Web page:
Another example in healthcare surrounds the challenge of handling users in multiple roles (e.g. – nurse and student). These roles require different access levels and provisioning; naturally, maintaining custom code for access policies is difficult at scale. In response, healthcare organizations may limit the number of supported policies, reducing a security team’s ability to manage identities.
Why Configuration Beats Customization When Modernizing IGA
The term customization has a nice ring to it. For some IT leaders, the idea implies expanded integrations and services, or richer operationalization of security features.
The idea that a platform can be customized adds a sense of promise: “Finally, a platform flexible enough to meet all our enterprise use cases.”
With respect to IGA solutions, customization is not this.
Gartner notes that “Many organizations waste time on legacy security technologies that have lost efficacy.” This weak performance is often attributed to highly customized code that demands ongoing maintenance. Unfortunately, this is the reality of IGA solutions – custom development baggage and a host of operational land mines.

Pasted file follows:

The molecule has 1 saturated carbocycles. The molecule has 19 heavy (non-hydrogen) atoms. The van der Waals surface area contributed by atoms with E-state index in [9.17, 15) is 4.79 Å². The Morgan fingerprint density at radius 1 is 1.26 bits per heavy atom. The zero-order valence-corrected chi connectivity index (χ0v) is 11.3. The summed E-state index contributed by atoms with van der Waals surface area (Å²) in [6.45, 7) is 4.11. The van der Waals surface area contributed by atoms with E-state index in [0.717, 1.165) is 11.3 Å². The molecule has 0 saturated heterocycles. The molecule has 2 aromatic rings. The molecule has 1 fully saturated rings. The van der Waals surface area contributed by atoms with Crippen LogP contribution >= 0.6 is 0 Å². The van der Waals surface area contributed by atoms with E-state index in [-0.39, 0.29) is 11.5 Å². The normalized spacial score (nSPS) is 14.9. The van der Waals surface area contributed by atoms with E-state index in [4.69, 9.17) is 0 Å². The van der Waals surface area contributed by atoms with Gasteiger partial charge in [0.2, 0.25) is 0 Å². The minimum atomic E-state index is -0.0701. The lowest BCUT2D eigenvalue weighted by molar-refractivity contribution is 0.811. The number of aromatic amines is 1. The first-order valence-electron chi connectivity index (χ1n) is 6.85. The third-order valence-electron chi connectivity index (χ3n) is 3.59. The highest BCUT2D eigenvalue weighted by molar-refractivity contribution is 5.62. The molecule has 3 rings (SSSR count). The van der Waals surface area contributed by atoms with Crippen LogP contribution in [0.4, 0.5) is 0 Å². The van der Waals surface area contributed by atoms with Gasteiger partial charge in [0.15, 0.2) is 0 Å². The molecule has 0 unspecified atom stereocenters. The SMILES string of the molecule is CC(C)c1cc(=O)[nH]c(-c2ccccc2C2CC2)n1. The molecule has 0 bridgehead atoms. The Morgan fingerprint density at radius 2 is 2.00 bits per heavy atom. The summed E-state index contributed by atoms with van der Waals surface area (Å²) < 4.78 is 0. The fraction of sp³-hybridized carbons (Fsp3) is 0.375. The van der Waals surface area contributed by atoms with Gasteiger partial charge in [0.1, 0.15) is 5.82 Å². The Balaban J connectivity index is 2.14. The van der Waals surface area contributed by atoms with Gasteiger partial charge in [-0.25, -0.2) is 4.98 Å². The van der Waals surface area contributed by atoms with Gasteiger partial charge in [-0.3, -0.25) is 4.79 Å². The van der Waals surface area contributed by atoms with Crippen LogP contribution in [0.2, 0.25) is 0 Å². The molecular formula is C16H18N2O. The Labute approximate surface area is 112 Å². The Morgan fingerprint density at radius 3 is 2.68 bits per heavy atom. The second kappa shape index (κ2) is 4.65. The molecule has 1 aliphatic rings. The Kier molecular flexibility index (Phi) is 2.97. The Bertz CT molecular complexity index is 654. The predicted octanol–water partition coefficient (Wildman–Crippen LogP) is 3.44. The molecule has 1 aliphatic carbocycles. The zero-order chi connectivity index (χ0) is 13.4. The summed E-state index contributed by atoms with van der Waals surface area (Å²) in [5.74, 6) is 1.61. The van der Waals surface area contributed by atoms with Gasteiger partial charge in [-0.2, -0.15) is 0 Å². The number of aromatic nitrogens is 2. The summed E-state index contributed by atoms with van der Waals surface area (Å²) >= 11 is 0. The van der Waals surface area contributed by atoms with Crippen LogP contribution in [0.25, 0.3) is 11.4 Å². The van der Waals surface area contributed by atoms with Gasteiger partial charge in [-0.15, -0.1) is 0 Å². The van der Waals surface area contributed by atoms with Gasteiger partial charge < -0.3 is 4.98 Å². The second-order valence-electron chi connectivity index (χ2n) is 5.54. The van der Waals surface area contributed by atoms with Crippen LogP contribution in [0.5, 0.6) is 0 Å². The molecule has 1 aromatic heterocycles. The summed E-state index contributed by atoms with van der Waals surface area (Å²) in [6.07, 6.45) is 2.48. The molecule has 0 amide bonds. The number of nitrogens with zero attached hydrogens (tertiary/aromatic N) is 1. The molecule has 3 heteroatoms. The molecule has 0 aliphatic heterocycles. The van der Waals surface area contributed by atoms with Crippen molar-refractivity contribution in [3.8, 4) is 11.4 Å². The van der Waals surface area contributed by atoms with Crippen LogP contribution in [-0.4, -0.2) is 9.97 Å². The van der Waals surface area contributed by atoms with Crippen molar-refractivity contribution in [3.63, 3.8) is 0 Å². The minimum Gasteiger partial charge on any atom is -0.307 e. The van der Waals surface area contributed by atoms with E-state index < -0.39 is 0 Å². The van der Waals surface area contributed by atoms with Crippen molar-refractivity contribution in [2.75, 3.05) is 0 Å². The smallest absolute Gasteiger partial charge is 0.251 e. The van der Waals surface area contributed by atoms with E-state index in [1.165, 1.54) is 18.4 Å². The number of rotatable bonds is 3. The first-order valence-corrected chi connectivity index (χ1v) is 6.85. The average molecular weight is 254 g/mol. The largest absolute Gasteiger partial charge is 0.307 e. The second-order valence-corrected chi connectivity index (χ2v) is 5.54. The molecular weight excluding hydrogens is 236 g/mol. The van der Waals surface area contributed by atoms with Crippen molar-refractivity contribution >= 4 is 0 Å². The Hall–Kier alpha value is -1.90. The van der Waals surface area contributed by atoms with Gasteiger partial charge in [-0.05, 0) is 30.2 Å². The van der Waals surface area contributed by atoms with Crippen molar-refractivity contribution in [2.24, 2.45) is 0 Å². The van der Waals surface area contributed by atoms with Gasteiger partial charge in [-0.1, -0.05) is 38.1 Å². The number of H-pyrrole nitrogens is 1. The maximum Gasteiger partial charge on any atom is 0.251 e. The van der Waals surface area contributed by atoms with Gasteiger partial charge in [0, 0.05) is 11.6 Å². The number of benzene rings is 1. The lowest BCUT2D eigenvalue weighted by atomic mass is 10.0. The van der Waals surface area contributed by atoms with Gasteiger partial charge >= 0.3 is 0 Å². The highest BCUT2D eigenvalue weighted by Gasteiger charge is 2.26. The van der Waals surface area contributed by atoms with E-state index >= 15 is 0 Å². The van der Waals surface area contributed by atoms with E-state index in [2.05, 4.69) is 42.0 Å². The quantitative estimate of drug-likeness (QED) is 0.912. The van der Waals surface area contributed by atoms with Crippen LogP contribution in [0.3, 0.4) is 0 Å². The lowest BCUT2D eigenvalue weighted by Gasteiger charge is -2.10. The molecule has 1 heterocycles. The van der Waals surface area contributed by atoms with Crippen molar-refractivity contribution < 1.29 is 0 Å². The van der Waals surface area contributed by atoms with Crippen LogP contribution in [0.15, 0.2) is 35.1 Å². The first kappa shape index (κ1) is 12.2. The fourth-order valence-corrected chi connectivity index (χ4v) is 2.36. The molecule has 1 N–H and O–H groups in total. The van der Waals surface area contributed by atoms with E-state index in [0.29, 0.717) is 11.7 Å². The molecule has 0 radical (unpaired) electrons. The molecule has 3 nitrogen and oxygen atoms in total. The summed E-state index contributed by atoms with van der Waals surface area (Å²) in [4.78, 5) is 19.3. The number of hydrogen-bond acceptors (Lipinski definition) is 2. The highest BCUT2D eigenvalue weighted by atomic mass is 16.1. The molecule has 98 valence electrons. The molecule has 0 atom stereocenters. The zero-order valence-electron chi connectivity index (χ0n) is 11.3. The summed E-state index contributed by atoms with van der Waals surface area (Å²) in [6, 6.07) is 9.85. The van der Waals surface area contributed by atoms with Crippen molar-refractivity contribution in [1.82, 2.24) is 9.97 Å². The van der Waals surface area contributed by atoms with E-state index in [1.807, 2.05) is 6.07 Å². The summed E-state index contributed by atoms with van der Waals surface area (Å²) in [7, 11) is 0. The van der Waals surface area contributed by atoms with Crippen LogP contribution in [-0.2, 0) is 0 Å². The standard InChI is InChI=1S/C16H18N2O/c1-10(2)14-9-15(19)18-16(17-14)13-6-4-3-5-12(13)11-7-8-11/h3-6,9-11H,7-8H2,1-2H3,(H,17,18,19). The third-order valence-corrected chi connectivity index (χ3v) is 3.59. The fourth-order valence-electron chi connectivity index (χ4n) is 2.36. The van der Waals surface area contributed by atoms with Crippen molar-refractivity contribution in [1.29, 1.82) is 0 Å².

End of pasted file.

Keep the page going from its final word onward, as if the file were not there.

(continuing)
In past discussions on hidden IGA upgrade costs, we highlighted how enterprises that embrace configurability (and reject heavy platform customization) tend to unlock better, earlier, ROI. While customization may provide a bit of functionality, companies “custom develop themselves” into a corner. Basic tasks like troubleshooting or security and compliance updates grow complex and costly.
In general, cloud-architected solutions provide flexibility via configurability.
And isn’t that what enterprises are after in their hunt for a better platform anyway? This approach also lets you start small, deploy features, and get quick returns to build project momentum.
Configurable, Cloud-Driven Connectivity
Your IGA architecture is only as effective as the identity tool and services integrations it supports. Everything from visibility to privileged access management relies on this. Agile organizations should rely on connectors and application onboarding that are configurable, and template or API-driven, rather than code based.